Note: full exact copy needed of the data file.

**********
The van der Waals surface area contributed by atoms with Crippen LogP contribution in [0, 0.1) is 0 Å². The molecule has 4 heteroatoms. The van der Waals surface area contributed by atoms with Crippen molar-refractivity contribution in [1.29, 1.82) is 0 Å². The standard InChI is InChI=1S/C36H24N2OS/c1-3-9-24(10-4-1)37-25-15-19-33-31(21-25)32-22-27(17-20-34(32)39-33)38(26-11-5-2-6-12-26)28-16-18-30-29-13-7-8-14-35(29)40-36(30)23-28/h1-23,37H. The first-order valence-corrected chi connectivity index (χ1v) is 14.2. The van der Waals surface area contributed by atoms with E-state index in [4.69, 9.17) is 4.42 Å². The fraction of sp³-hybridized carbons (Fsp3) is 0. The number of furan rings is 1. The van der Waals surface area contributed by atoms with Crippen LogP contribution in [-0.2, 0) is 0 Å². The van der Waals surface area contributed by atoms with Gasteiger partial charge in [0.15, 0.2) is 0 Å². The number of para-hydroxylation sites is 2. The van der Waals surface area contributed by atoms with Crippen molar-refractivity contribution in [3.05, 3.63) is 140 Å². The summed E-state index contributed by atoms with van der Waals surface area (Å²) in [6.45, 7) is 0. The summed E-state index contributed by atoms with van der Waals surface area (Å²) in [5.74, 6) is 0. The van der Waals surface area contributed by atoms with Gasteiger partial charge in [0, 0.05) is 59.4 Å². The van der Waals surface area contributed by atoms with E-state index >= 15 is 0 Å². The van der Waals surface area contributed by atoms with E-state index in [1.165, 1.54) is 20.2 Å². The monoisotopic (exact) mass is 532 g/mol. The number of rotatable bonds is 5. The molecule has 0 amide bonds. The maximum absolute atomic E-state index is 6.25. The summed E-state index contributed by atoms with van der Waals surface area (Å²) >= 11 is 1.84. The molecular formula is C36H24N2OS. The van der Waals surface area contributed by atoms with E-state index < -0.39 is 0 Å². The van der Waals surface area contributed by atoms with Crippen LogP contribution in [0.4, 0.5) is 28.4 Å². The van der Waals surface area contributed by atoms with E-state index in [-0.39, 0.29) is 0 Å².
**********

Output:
The van der Waals surface area contributed by atoms with Crippen LogP contribution in [0, 0.1) is 0 Å². The molecule has 4 heteroatoms. The van der Waals surface area contributed by atoms with Crippen molar-refractivity contribution in [1.29, 1.82) is 0 Å². The standard InChI is InChI=1S/C36H24N2OS/c1-3-9-24(10-4-1)37-25-15-19-33-31(21-25)32-22-27(17-20-34(32)39-33)38(26-11-5-2-6-12-26)28-16-18-30-29-13-7-8-14-35(29)40-36(30)23-28/h1-23,37H. The first-order valence-corrected chi connectivity index (χ1v) is 14.2. The van der Waals surface area contributed by atoms with E-state index in [4.69, 9.17) is 4.42 Å². The fraction of sp³-hybridized carbons (Fsp3) is 0. The number of furan rings is 1. The van der Waals surface area contributed by atoms with Crippen LogP contribution in [-0.2, 0) is 0 Å². The van der Waals surface area contributed by atoms with Gasteiger partial charge in [0.15, 0.2) is 0 Å². The number of para-hydroxylation sites is 2. The van der Waals surface area contributed by atoms with Crippen molar-refractivity contribution in [3.05, 3.63) is 140 Å². The summed E-state index contributed by atoms with van der Waals surface area (Å²) in [6.45, 7) is 0. The summed E-state index contributed by atoms with van der Waals surface area (Å²) in [5.74, 6) is 0. The van der Waals surface area contributed by atoms with Gasteiger partial charge in [0, 0.05) is 59.4 Å². The van der Waals surface area contributed by atoms with E-state index >= 15 is 0 Å². The van der Waals surface area contributed by atoms with E-state index in [1.165, 1.54) is 20.2 Å². The monoisotopic (exact) mass is 532 g/mol. The number of rotatable bonds is 5. The molecule has 0 amide bonds. The maximum absolute atomic E-state index is 6.25. The summed E-state index contributed by atoms with van der Waals surface area (Å²) >= 11 is 1.84. The molecular formula is C36H24N2OS. The van der Waals surface area contributed by atoms with E-state index < -0.39 is 0 Å². The van der Waals surface area contributed by atoms with Crippen LogP contribution in [0.4, 0.5) is 28.4 Å². The van der Waals surface area contributed by atoms with E-state index in [-0.39, 0.29) is 0 Å².